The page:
SAN FRANCISCO—San Francisco journalist Warren Hinckle III, who was a prominent writer in the 1960s and ended up becoming an iconic well-known newsman died on Thursday, August 25. He was 77. His daughter Pia Hinckle said that her father had been in declining health and died of complications from pneumonia at a hospital. His family surrounded him at that time.

Hinckle was recognized for the eye patch he wore following a childhood accident and his basset hound Bentley that accompanied him everywhere. He spent decades writing on San Francisco politics. He wrote for many publications.

He was born in San Francisco to parents Angela Hinckle and Warren J. Hinckle Jr. who died in 1972. He went to college at University of San Francisco. He edited and wrote liberal magazines such as Ramparts and Scanlan’s Monthly during the 1960s and 1970s. He had columns in The San Francisco Chronicle and the San Francisco Examiner.

According to the San Francisco Gate he was known as a muckraker. He is survived by his longtime companion Linda Corso; his three children Pia Hinckle of San Francisco, Hilary Hinckle of New York City, and Warren Hinckle IV of Boston and five grandchildren.

“He had a great, great time, and no regrets,” said Pia Hinckle, who followed her father into a writing career. “He never looked back, and he was always looking for the next thing to do.” Moments after his death just before 5 a.m., she said, “we had a drink for him around the bed. Jameson’s and Guinness. Last call.”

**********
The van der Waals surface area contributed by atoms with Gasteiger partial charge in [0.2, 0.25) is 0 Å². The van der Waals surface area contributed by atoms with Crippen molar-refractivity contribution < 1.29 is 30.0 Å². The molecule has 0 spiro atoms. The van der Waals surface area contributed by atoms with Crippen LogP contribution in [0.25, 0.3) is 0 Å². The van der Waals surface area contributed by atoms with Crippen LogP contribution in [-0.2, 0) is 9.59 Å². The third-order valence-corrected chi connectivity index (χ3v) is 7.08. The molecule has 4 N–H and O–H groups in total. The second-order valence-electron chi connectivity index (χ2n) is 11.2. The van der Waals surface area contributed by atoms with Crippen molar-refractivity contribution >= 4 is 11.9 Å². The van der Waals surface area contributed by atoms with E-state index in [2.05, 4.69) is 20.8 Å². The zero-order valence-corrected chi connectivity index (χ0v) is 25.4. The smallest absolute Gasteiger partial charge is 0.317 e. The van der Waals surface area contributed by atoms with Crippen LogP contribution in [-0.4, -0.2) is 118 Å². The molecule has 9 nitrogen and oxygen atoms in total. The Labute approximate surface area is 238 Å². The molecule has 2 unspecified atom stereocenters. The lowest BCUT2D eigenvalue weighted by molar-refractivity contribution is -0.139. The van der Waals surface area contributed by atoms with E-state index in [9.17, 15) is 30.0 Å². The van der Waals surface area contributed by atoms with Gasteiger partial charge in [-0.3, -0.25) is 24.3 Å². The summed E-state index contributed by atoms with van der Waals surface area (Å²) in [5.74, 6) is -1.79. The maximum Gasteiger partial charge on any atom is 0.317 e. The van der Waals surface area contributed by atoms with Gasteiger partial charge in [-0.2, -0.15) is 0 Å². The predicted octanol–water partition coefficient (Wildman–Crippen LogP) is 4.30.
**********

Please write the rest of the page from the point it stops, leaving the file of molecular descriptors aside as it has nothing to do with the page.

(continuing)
The SF Examiner spoke to Hinckle’s friend, publisher Ron Turner who indicated that his friends described him as a dandy, partial to dressing stylishly with wild green socks and shoes shined to a polish. He helped birth “gonzo” style journalism with colleague and fellow-adventurer Hunter S. Thompson.

Hinckle’s writing which was described as imperious, swaggering and boisterous which engaged and grabbed readers by the collar, and “got three mayors elected in San Francisco,” including former Mayor Willie Brown, Turner said.

Before Mr. Hinckle was 35, he helped young journalists change the way they viewed their jobs. According to SF Gate, Hinckle had many milestone moments throughout his career. One was when he assigned Hunter S. Thompson to cover the Kentucky Derby in 1970 for Scanlan’s Monthly. The article “The Kentucky Derby Is Decadent and Depraved,” helped launched the over-the-top personal of journalism known as gonzo. Both Hinckle and Hunter developed a friendship. Hinckle also published his autobiographical book “If You Have a Lemon, Make Lemonade.”

“Even the people who hated him, still loved him,” Pia Hinckle said. “He kind of thrived on that sort of tension.”

Pia and her “very eccentric but super fun” father were extremely close, but butted heads as much as he did with friends and politicians. She even recalled a time when she worked with him at The Argonaut and that he fired her because she tried to make him stick to his deadline.

Mr. Hinckle’s final book “Who Killed Hunter S. Thompson?” is anticipated to be published this year. The journalist began the book in 2005 and was making changes to the manuscript until his death.

“It was kind of like the portrait of Dorian Gray,” said longtime friend Ron Turner, founder of the book’s publisher, Last Gasp Books. “If Warren stopped working on it, he’d die. He kept moving paragraphs around and changing captions, but now it’s finally ready to go.”

The funeral will be held at 10:30 a.m on Tuesday, August 30 at SS Peter and Paul’s Church, 666 Filbert St., San Francisco. The public is invited. Donations in honor of Mr. Hinckle’s and go to St. Mary’s Medical Center Foundation.